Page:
EXPONENTIAL DECAY (Exponential Growth – Continued)
Frustrated and confused after being a given a new life in 2.09, Walt is at a crossroads, unable to live the normal life and yet afraid to picture himself staying as the drug lord. The cancer has figuratively spread to his life, the corrosion seems impossible to deal with and his overwhelming pride has left him ashamed and broken. His helplessness in preventing the spiritual decomposition and his descent into this purgatorial abyss is symbolized by the the rot in the wood and the reconstruction of the crawl space (or rather, his subconscious grave). “It’s all contaminated…” (See 3.10)
- The contamination becomes so overwhelming by season 5, that Walt ironically starts cooking with Jesse in infested homes while in 3.10 he desperately tried to get rid of a single fly.
- This time we see Walt at his most pitiful as he slips back and forth into the darkness. The following observation is taken from Team Breaking Bad‘s Factoids (You can join this awesome group on Facebook.) It perfectly sums up the thematic importance of this episode:
“If I could rename this episode, it would be ‘Jekyll and Heisenberg’“, says the episode’s writer Moira Walley-Beckett: “Up until now, Walt’s had the freedom that came with lack of hope and he’s suddenly presented with hope and it changes everything and he doesn’t know how to feel about it.”
- Moreover, the description above explains his furious burst at the end of 2.09: “When I got my diagnosis, cancer, I said to myself “why me?”. And then the other day when I got the good news I said the same thing.”
- “What are you looking at him for?!” Walt’s fatherly pride is threatened when Junior looks up to Hank. So he demonstrates his authority over his son by pouring him shots and standing up to Hank. We’ve talked about how Hank receiving all the appreciation has affected Walt since day 1 to the point that proving himself worthier becomes a major catalyst in his growing ambition. A scene from 2.03 resembles this one, where Walt again, kind of feels jealous of the attention Hank gets as he’s describing Tuco’s shootout for Junior. Only this time, Junior is the one forcing Walt to drink his juice!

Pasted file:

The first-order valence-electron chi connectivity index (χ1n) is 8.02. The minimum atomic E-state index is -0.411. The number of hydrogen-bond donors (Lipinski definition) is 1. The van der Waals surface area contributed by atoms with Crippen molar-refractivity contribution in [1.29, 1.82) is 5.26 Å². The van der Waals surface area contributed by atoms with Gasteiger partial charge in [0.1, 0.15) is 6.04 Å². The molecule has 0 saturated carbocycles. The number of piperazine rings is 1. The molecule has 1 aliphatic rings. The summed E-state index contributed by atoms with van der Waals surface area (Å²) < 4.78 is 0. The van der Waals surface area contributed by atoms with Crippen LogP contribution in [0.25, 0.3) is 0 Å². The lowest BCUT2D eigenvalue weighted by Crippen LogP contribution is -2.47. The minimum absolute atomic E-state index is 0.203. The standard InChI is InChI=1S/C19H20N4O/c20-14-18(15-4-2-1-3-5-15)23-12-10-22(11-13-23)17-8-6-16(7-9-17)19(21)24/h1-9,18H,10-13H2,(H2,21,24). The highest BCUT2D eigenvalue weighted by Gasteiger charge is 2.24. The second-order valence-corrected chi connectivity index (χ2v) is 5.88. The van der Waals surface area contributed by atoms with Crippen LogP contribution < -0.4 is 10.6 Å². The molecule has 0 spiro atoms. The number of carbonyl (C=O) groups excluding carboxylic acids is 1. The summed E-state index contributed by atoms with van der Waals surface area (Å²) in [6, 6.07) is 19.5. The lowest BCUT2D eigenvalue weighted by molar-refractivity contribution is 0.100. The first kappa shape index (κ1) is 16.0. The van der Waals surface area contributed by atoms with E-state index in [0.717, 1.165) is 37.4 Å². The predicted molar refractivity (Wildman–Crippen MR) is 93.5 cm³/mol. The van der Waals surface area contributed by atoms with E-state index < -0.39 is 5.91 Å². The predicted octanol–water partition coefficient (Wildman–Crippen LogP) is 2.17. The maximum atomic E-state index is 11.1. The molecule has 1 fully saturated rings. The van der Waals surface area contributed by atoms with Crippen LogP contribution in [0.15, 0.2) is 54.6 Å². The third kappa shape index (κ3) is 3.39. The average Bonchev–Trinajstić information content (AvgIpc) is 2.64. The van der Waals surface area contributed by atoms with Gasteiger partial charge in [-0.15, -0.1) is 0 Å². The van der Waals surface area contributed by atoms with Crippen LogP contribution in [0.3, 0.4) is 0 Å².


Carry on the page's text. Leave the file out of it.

- Hank and Walt, being the show’s opposing forces, go through thematically similar experiences. With Walt, it’s about his obsession with power and control, while Hank needs so badly to solve the blue sky case even if it means compromising his life and career. Walt yanking away from Hank’s hand at the party resembles a similar scene from season 3’s “Green Light” where Hank’s anxiety puts him against a concerned Gomez, as he orders the man to take his hand off his shoulder. Moreover, later through their reckless behavior and frustration they end up bruising their hands, albeit under different circumstances; Walt from punching the dispenser and Hank from beating up Jesse.
- The next day Walt apologizes to Junior for his unjustifiable behavior. The scene plays out like season 4’s “Salud” where Walt apologizes to him for breaking into tears and says he doesn’t want to be remembered in that [vulnerable] state.
- A nice visual continuity between this episode and the pilot is the shot which shows the broken heater by the dumpster. It resembles the shot of his 50th birthday wall hangings all dumped. Both symbolically indicative of his former life thrown away.
- “Over” is also significant since it’s where Walt reconstructs the crawl space; the symbolic subconscious catacomb serving as both his infiltration/escape route (3.02 and 4.13) and his tomb (4.11). Both here and in “Crawl Space” the place symbolizes Walt’s spiritual descent. This time he rises from decay to mark his territory, while in 4.11 by tipping off the DEA through Saul, he basically digs his own grave, loses all hope for salvation and comes close to the fringe of insanity. Fittingly, the camera pans up and frames him in a symbolic grave.
- While in “Over” Walt struggles to eliminate the rot, in “Crawl space” he himself becomes the source of contamination in the eyes of Gus. He’s degraded even more when he’s transported to the meth lab among the dirty laundry. He essentially becomes the fly from 3.10 which has to be quarantined in order to be rid of. And like an insect fighting for its life, Walt has to reach maximum desperation in order to come out winner. His evil schemes mostly emerge when he’s at his most weak and vulnerable. It’s after 4.11 that he plans the poisoning of Brock and the assassination of Gus (Read more about the role of insects on the show, here.)
- Being the good chemistry teacher, Walt advises the amateur tweaker on how to buy efficiently. But then, he realizes he’s only creating competition by doing this, hence Heisenberg resurfaces and intimidates the other dealer/cook. The moment of transition is marked by zooming jump cuts and the beeping sounds from the counter. Coincidentally, we hear Jesse’s microwave beeping in the episode. You’ll also notice that similar “dings” are incorporated in the credits music. This neat auditory indicator is also used in Gus’s Season 4 storyline , as we hear the elevator dinging when he is leaving the station. And In the end it’s Hector’s menacing rings of doom that announce Gus’s death.
Next: “Solution, Dissolution..”